• Titanium frames have a variety of finishes and styles. They're durable, lightweight, and the made of the most expensive materials, but will not rust.

Frame Size and Style
  • Finding a bike that fits the length of your legs and the size of your torso is very important. Women’s bike frames fit a woman’s longer leg and shorter torso, which makes riding more comfortable. However, men’s frame sizes are small enough to fit almost anyone comfortably. If you are tall, a bike shop can adjust a men’s frame for you. 
     
  • Bikes purchased from a true bike shop, not a department store, are sized to proportionally fit both your leg length and upper body.
     
  • Getting the right size of bike is an absolute must for safety. A bike that’s too large for you makes it difficult to start, stop and get on or off. A bike is a big investment, but you won’t ride it if it doesn’t fit your properly.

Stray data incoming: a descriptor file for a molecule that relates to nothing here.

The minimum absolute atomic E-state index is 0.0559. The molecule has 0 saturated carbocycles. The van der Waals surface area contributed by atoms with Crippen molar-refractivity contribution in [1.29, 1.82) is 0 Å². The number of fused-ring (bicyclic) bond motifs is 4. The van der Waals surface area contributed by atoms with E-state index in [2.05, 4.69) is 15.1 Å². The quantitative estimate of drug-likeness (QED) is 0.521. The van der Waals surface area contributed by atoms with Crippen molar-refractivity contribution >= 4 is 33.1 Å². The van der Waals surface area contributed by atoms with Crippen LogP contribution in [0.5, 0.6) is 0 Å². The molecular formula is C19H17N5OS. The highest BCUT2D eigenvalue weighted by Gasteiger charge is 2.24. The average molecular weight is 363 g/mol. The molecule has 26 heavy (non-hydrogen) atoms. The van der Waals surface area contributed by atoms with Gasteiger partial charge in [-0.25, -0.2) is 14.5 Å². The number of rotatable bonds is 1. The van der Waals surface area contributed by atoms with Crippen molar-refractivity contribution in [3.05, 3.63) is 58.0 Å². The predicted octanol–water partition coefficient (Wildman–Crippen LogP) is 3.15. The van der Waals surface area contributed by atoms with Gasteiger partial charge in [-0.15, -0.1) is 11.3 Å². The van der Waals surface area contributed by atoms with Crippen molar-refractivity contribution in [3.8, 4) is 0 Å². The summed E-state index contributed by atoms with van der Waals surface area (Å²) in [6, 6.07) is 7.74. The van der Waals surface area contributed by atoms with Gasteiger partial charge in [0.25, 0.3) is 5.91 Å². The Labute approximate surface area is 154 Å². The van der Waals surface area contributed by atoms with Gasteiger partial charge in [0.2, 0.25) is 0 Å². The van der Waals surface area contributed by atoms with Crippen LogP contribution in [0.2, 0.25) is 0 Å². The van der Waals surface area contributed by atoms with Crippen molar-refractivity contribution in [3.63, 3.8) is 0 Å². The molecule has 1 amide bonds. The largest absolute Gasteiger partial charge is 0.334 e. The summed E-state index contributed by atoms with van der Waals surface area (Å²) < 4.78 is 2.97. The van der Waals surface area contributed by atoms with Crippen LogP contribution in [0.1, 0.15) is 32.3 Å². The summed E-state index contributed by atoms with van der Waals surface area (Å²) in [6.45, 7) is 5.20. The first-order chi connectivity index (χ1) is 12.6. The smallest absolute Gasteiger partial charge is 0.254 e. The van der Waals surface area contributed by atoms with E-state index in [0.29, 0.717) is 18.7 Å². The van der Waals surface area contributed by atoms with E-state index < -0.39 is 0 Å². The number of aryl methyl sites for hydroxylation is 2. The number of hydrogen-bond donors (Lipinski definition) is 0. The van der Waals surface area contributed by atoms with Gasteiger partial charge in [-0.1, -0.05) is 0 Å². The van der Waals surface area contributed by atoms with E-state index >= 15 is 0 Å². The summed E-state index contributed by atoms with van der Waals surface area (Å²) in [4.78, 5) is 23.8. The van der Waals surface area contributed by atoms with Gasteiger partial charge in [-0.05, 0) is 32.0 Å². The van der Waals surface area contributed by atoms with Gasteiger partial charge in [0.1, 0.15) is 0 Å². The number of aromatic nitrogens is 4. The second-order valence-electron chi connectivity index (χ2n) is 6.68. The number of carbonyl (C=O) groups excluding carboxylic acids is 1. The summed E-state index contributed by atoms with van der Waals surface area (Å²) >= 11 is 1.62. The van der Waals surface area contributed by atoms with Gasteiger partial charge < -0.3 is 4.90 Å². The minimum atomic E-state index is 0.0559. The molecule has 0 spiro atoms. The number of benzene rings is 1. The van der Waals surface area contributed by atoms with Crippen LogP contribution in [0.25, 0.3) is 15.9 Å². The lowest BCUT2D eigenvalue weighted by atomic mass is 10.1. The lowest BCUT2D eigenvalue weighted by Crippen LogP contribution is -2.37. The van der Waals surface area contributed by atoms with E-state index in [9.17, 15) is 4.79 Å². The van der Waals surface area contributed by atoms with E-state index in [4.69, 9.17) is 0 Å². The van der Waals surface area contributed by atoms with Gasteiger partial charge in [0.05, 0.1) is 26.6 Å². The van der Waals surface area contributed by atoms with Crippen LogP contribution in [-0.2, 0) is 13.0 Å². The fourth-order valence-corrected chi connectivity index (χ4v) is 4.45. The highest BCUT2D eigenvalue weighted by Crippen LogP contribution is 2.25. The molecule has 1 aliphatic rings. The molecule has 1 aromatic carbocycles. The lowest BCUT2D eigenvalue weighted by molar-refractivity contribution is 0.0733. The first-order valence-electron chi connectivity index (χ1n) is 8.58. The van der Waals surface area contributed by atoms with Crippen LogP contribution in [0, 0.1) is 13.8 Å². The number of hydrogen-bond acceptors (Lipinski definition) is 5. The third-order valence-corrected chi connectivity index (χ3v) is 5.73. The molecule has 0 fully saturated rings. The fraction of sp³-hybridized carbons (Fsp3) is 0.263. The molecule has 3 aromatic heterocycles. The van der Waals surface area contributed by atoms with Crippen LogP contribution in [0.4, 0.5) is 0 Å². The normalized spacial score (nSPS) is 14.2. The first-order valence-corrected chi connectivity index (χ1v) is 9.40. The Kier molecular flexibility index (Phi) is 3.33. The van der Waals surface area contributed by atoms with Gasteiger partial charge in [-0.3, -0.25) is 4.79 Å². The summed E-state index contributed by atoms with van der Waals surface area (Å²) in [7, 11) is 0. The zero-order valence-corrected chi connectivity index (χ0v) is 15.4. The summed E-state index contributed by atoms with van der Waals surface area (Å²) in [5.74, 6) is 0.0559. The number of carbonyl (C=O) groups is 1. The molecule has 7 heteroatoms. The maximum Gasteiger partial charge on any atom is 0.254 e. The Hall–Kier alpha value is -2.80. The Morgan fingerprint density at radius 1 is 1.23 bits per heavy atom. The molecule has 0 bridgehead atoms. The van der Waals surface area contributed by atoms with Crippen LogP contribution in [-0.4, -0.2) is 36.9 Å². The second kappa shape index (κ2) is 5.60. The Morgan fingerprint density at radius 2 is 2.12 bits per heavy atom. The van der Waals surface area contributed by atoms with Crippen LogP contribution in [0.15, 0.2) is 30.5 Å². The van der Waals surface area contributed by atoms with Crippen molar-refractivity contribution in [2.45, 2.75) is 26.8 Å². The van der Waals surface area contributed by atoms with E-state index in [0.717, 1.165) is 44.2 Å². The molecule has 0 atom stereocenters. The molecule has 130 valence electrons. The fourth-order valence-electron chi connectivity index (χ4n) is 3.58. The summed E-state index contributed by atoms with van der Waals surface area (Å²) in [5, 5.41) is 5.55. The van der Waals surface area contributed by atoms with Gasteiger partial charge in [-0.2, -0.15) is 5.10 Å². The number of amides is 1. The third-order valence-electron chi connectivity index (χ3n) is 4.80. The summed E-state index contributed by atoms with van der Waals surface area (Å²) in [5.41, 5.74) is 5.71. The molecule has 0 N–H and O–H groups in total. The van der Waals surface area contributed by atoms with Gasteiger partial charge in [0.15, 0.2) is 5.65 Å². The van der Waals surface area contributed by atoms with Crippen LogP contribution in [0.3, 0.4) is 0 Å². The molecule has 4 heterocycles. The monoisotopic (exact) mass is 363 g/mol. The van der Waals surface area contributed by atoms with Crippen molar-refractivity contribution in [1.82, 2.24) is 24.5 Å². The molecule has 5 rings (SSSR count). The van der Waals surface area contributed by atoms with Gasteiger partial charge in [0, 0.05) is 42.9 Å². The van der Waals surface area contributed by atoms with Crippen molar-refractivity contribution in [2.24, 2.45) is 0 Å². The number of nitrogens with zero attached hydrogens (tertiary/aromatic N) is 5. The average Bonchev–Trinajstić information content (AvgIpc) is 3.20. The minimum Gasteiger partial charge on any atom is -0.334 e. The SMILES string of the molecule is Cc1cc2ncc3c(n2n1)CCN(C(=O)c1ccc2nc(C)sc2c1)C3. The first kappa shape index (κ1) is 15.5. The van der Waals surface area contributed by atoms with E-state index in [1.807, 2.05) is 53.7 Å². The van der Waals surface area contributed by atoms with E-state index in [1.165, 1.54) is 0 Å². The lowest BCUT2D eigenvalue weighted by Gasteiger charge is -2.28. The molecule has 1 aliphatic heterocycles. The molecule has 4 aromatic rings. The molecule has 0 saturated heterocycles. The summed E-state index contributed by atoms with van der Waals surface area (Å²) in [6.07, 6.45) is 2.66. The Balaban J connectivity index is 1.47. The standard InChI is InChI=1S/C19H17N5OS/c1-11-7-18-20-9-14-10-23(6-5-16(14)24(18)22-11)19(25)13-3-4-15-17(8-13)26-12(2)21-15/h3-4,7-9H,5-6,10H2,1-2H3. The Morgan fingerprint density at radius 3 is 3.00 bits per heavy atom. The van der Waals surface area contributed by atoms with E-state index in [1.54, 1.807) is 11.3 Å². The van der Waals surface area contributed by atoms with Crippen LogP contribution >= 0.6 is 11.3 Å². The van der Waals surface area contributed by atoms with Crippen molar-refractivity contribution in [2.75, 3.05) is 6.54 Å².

Before you go ahead a buy a particular bike, take it out for a lengthy test ride—a quick spin around the block won’t be enough. While you’re out, make sure the seat is comfortable and you can reach the handlebars easily. If you’re not satisfied, keep trying other bikes until you find the perfect fit. The better a bike fits you, the more you’ll ride. Now strap on your helmet and hit the open road!
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About The Author

Leanne Beattie Leanne Beattie
A freelance writer, marketing consultant and life coach, Leanne often writes about health and nutrition. See all of Leanne's articles.

Member Comments

  • I'm old school and am more interested in a coaster bike. I don't want to fool with gears and never liked brakes on the handle bars. - 4/6/2014 11:04:10 PM